Biographical Sketch of Regina Amy Victoria Juengling

Biographical Database of Militant Woman Suffragists, 1913-1920

Biography of Regina Amy Victoria Juengling, 1886-1974


By Nancy Littleton Drum, Great Niece

A life-long activist, Regina Amy Victoria Juengling was born December 9, 1886, in Buffalo, NY, the second of six children of Emma Hermaine Kuebler and Frederick William Juengling. Amy's determination was evident at an early age. She was born with a congenital dislocation of her left hip and throughout her childhood wore steel braces. At age 12, Amy simply took her braces off, announcing that she would never wear them again. She then proceeded to teach herself how to walk.

Amy graduated in 1905 from Buffalo Central High School with a Regents Cum Laude diploma. She sat for a German Teacher's examination in June 1906 and passed with the third highest recorded score. Amy taught German from 1906 until 1911 for the princely sum of $420 per year.

In 1911 she took a leave of absence from teaching to accompany her brother Carl Frederick Juengling to Puerto Rico, a recently acquired US territory. Together they established a pineapple plantation for the Buffalo-owned Colombo Fruit Company. Amy kept the books for the business and built a home for them to live in. A year later she returned to Buffalo and taught immigrants, "Americanization for Citizenship" in night school until 1917. She subsequently spent three months in rural North Carolina and another three months in Lake Placid, NY, recovering from an illness which may have been tuberculosis.

Amy's activism as a suffragist began in 1916 when she became a poll watcher for the New York Suffrage Association. In the fall of 1917 she accompanied her widowed step-grandmother, Wanda Juengling, to Washington, DC, as Wanda wanted to revisit the town where she had spent her honeymoon. Wanda had expressed a desire to visit the National Woman's Party headquarters and to participate in a protest march. Because of her age and health Wanda was turned down. Amy, because of her hip, said she would do typing and filing for the Party but was persuaded to march in Wanda's place. On November 10, 1917, Amy was among a large picket group protesting the treatment of Alice Paul and other suffrage prisoners. She was one of thirty-one pickets arrested that day. She was sentenced to thirty days at the Occoquan Workhouse in Lorton, VA, but only served one week. She also participated in the "Watchfires of Freedom" protest in 1919.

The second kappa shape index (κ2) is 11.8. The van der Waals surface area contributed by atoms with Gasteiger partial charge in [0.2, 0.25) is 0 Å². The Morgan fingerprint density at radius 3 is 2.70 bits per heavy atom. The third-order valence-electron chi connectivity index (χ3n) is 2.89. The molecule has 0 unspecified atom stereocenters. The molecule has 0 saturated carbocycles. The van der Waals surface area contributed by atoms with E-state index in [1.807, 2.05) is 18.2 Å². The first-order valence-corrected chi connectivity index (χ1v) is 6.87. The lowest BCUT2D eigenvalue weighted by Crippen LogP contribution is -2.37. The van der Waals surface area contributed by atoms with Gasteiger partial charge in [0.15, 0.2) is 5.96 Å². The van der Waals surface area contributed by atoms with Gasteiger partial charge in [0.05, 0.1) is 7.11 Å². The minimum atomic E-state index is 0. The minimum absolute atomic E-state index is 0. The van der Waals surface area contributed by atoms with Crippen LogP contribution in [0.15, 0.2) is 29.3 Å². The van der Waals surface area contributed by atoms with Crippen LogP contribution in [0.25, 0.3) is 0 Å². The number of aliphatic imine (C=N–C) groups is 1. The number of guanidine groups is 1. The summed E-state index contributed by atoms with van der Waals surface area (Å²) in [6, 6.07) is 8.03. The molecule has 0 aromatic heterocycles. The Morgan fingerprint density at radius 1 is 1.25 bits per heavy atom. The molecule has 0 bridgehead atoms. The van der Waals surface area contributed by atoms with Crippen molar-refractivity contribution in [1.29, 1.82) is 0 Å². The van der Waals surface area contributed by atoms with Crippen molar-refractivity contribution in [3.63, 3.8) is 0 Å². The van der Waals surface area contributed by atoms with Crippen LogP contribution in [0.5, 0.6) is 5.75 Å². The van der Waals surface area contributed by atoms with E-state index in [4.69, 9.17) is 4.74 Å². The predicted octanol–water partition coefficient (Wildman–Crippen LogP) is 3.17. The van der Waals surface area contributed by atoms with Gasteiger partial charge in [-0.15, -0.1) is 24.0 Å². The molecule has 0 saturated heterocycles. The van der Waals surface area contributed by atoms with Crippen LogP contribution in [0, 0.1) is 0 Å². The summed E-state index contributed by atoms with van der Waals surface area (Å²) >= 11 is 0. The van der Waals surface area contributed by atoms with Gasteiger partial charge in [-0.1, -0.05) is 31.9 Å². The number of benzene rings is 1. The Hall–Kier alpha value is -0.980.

Amy continued her social activism throughout her life. In 1922 she accompanied Margaret Sanger, founder of Planned Parenthood, on a tour overseas to learn about European birth control methods. In 1924 Amy ran for US Congress in the 42nd district of New York on the Socialist ticket "because a woman's name should be on the ticket." She received 2,778 votes to the winner's total of 28,152.

In 1926 Amy attended the 10th Congress of the International Woman's Suffrage Alliance in Paris. She then toured France with members of the National Woman's Party recording their assessments of World War I damage and French agricultural practices. The National Woman's Party then named Amy as the only female member of the US Department of Agriculture team to investigate farm cooperatives in Denmark and Italy. In 1929 Amy established Daffodil House as a country home for children south of Buffalo in Eden, NY, because of the number of single working parents in the area. Although the business failed in 1932, more than fifty children stayed with her from one week to four years.

Amy cared for her elderly parents and spent the remainder of her life writing numerous articles, which were never published. She wrote to everyone and anyone calling for a revision of the language in the Declaration of Independence from "All MEN are created equal" to "All men and WOMEN are created equal." She died on January 16, 1974, at the age of 88 years.


Biographical information comes from an extensive collection of Amy's papers saved by her niece Dorothy Damon Smith and organized by her great-niece Nancy Littleton Drum. See also, Robert P.J. Cooney Jr., Winning the Vote: The Triumph of the American Woman Suffrage Movement (Santa Cruz, CA: American Graphic Press, 2005); Inez Haynes Irwin, The Story of Alice Paul and the National Women's Party (Fairfax, VA: Denlinger's Publishers, 1977); Mary Walton, A Woman's Crusade: Alice Paul and the Battle for the Ballot (New York: Palgrave MacMillan, 2010).



PHOTO: Some of those who were arrested in day before yesterday's picketing. Left to right they are Catherine Martinette of Eagle Grove, Iowa; Elizabeth Kent of Kentfield, California; Mary Bartlett Dixon of Easton, Maryland; Mrs. C.T. Robertson of Salt Lake City, Utah; Cora Week of New York City; Amy Juengling of Buffalo, New York; Hattie Kruger, also of Buffalo, New York; Belle Sheinberg of New York City, and Julia Emory of Baltimore, Maryland.

Original photo is in the Library of Congress. "Some of the picket line of Nov. 10, 1917. Left to right: Mrs. Catherine Martinette, Eagle Grove, Iowa. Mrs. William Kent, Kentfield, California. Miss Mary Bartlett Dixon, Easton, Md. Mrs. C.T. Robertson, Salt Lake City, Utah. Miss Cora Week, New York City. Miss Amy Ju[e]ngling, Buffalo, N.Y. Miss Ha . . ."

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